Clement King from Riverstown, Co. Offaly, took home the 2021 title, which was awarded by Irish Hereford Prime.
According to Irish Hereford Prime, Clement was chosen as Farmer of the Year “because of his excellent management of both his farm and his livestock”.
Presenting the award, Irish Hereford Prime’s procurement officer Michael Cleary said: “Clement is achieving an impressive weight for age with his cattle, and showcases best practice methods in bringing Herefords from farm to fork through excellent use of his grassland and on-farm management.”
Commenting on how he first began keeping Hereford cattle, Clement explained that his son purchased the first Hereford-cross calves on the farm with his Holy Communion money, and Clement felt they were making as much money as the suckler calves he was producing.
“I was sizing up the Hereford calves and realised they were doing just as good, if not better than mine,” Clement explained.
Farming with his wife, Deidre and two sons, Peter and Eoin, who are now in their teens, Clement has gradually pulled back from sucklers and has now focused his farm enterprise fully on a calf-to-beef system.
He buys calves once a year in spring and sources them from three dairy farmers. He believes a good relationship with the farmer you buy calves from “is vital”.
He finds that the vaccination program that covers areas such as pneumonia in calves is “key to knocking any future health problems on the head“.
Clement buys 75 Hereford-cross calves, both bulls and heifers, every year. The majority of these are sold as stores while approximately 20 of these are brought to finish.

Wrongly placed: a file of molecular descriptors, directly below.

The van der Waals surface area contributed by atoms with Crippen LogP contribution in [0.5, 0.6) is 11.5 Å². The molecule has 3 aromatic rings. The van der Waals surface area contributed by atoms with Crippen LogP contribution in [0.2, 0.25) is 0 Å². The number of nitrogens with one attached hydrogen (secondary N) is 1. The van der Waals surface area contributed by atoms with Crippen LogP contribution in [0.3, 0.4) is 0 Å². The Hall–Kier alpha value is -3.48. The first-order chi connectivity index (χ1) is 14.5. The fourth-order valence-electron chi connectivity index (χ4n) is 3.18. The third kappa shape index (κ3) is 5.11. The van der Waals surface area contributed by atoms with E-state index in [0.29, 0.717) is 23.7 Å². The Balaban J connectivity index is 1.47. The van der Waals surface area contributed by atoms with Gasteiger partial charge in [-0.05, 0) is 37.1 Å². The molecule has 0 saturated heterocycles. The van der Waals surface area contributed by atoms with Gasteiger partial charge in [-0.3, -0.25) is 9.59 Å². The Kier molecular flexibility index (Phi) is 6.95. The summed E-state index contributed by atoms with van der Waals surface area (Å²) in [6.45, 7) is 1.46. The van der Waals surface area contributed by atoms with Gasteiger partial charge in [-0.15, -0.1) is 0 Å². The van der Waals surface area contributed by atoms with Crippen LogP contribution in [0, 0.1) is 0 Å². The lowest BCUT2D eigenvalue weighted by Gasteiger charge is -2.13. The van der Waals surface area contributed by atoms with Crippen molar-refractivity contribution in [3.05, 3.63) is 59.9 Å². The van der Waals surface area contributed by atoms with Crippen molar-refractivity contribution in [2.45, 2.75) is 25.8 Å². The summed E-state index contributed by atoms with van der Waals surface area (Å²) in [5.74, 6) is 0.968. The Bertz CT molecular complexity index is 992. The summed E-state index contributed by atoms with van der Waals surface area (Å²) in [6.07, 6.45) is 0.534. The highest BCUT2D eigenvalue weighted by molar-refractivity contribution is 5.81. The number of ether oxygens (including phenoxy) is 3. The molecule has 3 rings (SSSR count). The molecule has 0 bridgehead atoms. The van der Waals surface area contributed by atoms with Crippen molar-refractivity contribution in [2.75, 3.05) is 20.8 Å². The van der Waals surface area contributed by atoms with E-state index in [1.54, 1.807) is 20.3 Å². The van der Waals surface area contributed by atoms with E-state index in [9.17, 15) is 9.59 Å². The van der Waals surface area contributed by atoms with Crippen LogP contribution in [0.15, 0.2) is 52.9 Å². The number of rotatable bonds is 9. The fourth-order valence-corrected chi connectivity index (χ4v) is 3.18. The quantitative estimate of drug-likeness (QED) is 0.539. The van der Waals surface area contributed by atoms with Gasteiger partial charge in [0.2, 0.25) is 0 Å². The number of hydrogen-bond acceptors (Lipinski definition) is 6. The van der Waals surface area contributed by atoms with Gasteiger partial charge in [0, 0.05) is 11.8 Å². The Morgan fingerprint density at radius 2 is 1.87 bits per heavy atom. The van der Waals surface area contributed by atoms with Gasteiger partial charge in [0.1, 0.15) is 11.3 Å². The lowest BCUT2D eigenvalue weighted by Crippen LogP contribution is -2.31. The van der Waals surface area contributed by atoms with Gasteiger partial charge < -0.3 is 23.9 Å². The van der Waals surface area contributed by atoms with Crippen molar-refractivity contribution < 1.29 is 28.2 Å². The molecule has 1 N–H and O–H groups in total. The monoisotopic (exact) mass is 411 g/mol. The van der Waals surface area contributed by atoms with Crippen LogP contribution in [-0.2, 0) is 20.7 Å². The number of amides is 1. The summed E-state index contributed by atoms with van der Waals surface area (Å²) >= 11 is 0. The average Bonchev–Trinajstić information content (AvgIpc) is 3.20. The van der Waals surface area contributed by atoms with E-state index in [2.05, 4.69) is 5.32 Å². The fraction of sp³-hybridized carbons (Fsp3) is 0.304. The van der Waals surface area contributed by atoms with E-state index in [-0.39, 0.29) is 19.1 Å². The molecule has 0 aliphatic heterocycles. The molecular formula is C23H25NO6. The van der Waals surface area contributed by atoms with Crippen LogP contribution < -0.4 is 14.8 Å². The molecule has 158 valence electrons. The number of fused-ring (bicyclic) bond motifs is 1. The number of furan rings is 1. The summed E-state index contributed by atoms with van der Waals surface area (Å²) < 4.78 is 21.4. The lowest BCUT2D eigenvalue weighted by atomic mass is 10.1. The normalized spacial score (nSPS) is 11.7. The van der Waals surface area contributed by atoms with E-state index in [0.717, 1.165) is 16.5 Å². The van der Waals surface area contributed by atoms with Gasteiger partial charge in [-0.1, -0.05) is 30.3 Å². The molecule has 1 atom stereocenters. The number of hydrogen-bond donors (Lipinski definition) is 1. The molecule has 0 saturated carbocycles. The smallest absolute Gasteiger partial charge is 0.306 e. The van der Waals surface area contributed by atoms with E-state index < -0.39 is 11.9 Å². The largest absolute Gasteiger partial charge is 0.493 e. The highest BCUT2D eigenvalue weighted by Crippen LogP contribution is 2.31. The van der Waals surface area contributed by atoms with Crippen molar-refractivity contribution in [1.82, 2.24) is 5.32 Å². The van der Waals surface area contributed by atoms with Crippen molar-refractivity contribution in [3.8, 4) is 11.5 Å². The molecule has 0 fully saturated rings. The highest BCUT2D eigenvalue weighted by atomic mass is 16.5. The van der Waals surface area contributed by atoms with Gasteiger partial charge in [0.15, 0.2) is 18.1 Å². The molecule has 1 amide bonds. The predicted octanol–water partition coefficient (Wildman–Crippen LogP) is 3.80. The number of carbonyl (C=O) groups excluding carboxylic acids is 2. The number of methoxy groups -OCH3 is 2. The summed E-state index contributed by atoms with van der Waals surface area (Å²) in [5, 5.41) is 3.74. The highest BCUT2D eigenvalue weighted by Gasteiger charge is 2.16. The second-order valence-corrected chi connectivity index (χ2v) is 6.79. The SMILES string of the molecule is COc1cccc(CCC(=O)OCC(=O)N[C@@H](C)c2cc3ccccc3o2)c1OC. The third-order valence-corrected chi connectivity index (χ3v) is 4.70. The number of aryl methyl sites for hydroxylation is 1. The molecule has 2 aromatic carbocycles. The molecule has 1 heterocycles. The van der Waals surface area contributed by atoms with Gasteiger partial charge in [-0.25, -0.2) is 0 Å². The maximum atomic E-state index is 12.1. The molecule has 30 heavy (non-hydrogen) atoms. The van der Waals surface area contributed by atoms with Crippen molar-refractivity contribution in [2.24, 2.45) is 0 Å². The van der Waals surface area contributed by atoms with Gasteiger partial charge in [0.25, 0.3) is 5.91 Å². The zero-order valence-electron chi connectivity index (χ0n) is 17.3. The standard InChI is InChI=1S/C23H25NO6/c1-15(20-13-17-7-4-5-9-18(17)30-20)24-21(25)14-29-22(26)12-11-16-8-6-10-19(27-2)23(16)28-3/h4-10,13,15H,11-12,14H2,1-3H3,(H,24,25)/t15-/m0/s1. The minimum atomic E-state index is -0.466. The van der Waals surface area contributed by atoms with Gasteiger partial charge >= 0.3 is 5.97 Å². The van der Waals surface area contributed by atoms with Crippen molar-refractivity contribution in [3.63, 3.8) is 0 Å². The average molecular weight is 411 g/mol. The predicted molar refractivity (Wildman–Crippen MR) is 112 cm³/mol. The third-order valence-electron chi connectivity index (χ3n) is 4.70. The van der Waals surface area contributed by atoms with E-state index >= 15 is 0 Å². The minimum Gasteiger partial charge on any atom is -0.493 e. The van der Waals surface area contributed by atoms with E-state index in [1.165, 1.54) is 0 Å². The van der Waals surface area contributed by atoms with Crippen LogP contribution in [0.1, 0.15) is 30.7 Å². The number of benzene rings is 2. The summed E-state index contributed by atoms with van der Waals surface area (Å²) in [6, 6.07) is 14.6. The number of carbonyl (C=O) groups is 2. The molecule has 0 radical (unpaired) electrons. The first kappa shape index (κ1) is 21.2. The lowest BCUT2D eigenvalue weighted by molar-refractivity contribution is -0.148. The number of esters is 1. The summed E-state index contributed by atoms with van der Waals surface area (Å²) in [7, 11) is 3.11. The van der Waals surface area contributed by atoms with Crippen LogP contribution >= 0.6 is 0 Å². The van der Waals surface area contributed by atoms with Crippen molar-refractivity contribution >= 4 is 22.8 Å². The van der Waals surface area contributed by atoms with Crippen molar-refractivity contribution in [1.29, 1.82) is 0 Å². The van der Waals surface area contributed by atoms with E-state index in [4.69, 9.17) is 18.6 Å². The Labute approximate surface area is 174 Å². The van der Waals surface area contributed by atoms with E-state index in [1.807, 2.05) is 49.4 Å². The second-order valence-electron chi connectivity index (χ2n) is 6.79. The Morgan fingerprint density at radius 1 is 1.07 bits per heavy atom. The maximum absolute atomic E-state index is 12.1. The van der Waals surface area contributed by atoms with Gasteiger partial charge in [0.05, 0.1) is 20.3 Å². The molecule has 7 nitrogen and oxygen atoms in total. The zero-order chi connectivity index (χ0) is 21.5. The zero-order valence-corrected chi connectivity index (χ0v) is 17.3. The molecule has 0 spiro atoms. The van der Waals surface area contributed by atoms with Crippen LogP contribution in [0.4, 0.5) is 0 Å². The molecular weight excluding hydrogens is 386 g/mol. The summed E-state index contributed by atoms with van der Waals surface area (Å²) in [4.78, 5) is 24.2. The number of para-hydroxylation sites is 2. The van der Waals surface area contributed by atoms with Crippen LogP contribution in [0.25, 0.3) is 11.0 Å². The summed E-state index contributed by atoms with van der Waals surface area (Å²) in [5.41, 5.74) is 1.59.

He places a huge importance on early calf management which he feels is vital to ensuring the quality of a finished animal.
Finished animals on the farm are sent to ABP Nenagh and Clement said that the good working relationship established with procurement officer Michael Cleary, through Irish Hereford Prime and the team there has been “invaluable”.
“I’m finishing the heifers at 18 months, they’re killing out at roughly 280kg and usually grading O= or O+, which qualifies them for the Irish Hereford Prime bonus,” he said.
Family plays an important role on the farm, and even though both of Clement’s sons are involved in Offaly GAA they still find the time to help out, which is something he appreciates.
“I have an off-farm job with Liffey Mills and I come home in the evening and the lads would have the calves fed before heading off to hurling training. It’s great to see the interest that they have,” Clement remarked.
Looking to the future, Clement hopes to increase the number of animals he finishes each year.